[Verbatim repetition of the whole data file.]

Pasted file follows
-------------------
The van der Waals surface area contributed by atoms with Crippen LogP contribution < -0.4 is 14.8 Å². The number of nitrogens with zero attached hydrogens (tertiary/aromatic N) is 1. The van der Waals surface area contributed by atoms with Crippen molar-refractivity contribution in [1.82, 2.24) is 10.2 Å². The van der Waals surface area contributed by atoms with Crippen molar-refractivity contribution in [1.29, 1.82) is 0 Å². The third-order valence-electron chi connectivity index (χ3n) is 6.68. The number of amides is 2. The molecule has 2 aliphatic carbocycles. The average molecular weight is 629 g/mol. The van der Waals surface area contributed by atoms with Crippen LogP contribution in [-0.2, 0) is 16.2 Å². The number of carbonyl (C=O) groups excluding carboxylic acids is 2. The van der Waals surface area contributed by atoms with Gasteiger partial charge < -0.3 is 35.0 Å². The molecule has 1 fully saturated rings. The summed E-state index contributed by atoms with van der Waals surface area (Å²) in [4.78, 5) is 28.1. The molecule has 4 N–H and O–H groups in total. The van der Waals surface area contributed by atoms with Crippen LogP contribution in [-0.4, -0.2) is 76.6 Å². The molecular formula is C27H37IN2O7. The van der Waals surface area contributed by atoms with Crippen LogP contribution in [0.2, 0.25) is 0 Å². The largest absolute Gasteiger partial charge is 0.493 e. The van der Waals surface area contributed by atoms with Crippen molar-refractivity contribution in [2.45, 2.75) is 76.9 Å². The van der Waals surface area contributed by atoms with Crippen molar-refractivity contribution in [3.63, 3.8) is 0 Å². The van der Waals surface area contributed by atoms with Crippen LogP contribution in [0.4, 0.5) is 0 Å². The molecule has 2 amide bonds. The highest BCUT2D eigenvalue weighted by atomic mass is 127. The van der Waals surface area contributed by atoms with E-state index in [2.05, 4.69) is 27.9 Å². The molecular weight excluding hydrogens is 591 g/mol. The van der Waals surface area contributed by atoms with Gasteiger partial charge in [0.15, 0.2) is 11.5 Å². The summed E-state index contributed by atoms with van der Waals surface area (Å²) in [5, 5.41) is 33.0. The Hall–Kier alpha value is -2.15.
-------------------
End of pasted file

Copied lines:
The van der Waals surface area contributed by atoms with Crippen LogP contribution < -0.4 is 14.8 Å². The number of nitrogens with zero attached hydrogens (tertiary/aromatic N) is 1. The van der Waals surface area contributed by atoms with Crippen molar-refractivity contribution in [1.82, 2.24) is 10.2 Å². The van der Waals surface area contributed by atoms with Crippen molar-refractivity contribution in [1.29, 1.82) is 0 Å². The third-order valence-electron chi connectivity index (χ3n) is 6.68. The number of amides is 2. The molecule has 2 aliphatic carbocycles. The average molecular weight is 629 g/mol. The van der Waals surface area contributed by atoms with Crippen LogP contribution in [-0.2, 0) is 16.2 Å². The number of carbonyl (C=O) groups excluding carboxylic acids is 2. The van der Waals surface area contributed by atoms with Gasteiger partial charge < -0.3 is 35.0 Å². The molecule has 1 fully saturated rings. The summed E-state index contributed by atoms with van der Waals surface area (Å²) in [4.78, 5) is 28.1. The molecule has 4 N–H and O–H groups in total. The van der Waals surface area contributed by atoms with Crippen LogP contribution in [-0.4, -0.2) is 76.6 Å². The molecular formula is C27H37IN2O7. The van der Waals surface area contributed by atoms with Crippen LogP contribution in [0.2, 0.25) is 0 Å². The largest absolute Gasteiger partial charge is 0.493 e. The van der Waals surface area contributed by atoms with Crippen molar-refractivity contribution in [2.45, 2.75) is 76.9 Å². The van der Waals surface area contributed by atoms with Crippen molar-refractivity contribution in [3.63, 3.8) is 0 Å². The van der Waals surface area contributed by atoms with Crippen LogP contribution in [0.4, 0.5) is 0 Å². The molecule has 2 amide bonds. The highest BCUT2D eigenvalue weighted by atomic mass is 127. The van der Waals surface area contributed by atoms with E-state index in [2.05, 4.69) is 27.9 Å². The molecular weight excluding hydrogens is 591 g/mol. The van der Waals surface area contributed by atoms with Gasteiger partial charge in [0.15, 0.2) is 11.5 Å². The summed E-state index contributed by atoms with van der Waals surface area (Å²) in [5, 5.41) is 33.0. The Hall–Kier alpha value is -2.15.